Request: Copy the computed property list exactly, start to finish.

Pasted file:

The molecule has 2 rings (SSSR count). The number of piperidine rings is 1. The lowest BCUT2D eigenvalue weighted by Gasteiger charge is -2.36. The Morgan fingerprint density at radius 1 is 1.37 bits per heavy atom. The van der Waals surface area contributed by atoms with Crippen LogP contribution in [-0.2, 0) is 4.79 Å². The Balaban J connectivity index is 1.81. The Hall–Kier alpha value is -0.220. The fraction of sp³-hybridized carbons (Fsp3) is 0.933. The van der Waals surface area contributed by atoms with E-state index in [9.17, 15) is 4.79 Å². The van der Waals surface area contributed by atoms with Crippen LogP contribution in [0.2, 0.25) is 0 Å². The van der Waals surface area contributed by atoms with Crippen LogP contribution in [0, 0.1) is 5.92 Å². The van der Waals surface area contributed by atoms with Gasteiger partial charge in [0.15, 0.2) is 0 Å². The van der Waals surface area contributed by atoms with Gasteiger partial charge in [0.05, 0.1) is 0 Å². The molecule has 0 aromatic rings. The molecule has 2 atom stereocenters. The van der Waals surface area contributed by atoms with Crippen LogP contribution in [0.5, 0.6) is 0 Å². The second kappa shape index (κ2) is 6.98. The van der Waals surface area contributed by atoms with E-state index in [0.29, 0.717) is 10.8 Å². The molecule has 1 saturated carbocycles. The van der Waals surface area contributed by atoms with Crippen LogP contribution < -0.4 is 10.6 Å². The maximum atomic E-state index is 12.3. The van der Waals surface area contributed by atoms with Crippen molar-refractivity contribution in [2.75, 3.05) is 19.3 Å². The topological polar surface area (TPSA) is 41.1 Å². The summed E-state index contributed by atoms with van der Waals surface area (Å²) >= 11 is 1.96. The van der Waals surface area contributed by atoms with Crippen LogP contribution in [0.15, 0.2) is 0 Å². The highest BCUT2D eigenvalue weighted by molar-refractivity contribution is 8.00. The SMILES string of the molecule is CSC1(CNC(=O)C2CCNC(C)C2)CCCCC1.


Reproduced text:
The molecule has 2 rings (SSSR count). The number of piperidine rings is 1. The lowest BCUT2D eigenvalue weighted by Gasteiger charge is -2.36. The Morgan fingerprint density at radius 1 is 1.37 bits per heavy atom. The van der Waals surface area contributed by atoms with Crippen LogP contribution in [-0.2, 0) is 4.79 Å². The Balaban J connectivity index is 1.81. The Hall–Kier alpha value is -0.220. The fraction of sp³-hybridized carbons (Fsp3) is 0.933. The van der Waals surface area contributed by atoms with E-state index in [9.17, 15) is 4.79 Å². The van der Waals surface area contributed by atoms with Crippen LogP contribution in [0.2, 0.25) is 0 Å². The van der Waals surface area contributed by atoms with Crippen LogP contribution in [0, 0.1) is 5.92 Å². The van der Waals surface area contributed by atoms with Gasteiger partial charge in [0.15, 0.2) is 0 Å². The van der Waals surface area contributed by atoms with Gasteiger partial charge in [0.05, 0.1) is 0 Å². The molecule has 0 aromatic rings. The molecule has 2 atom stereocenters. The van der Waals surface area contributed by atoms with Crippen LogP contribution in [0.5, 0.6) is 0 Å². The second kappa shape index (κ2) is 6.98. The van der Waals surface area contributed by atoms with E-state index in [0.29, 0.717) is 10.8 Å². The molecule has 1 saturated carbocycles. The van der Waals surface area contributed by atoms with Crippen LogP contribution < -0.4 is 10.6 Å². The maximum atomic E-state index is 12.3. The van der Waals surface area contributed by atoms with Crippen molar-refractivity contribution in [2.75, 3.05) is 19.3 Å². The topological polar surface area (TPSA) is 41.1 Å². The summed E-state index contributed by atoms with van der Waals surface area (Å²) >= 11 is 1.96. The van der Waals surface area contributed by atoms with Crippen LogP contribution in [0.15, 0.2) is 0 Å². The highest BCUT2D eigenvalue weighted by molar-refractivity contribution is 8.00. The SMILES string of the molecule is CSC1(CNC(=O)C2CCNC(C)C2)CCCCC1.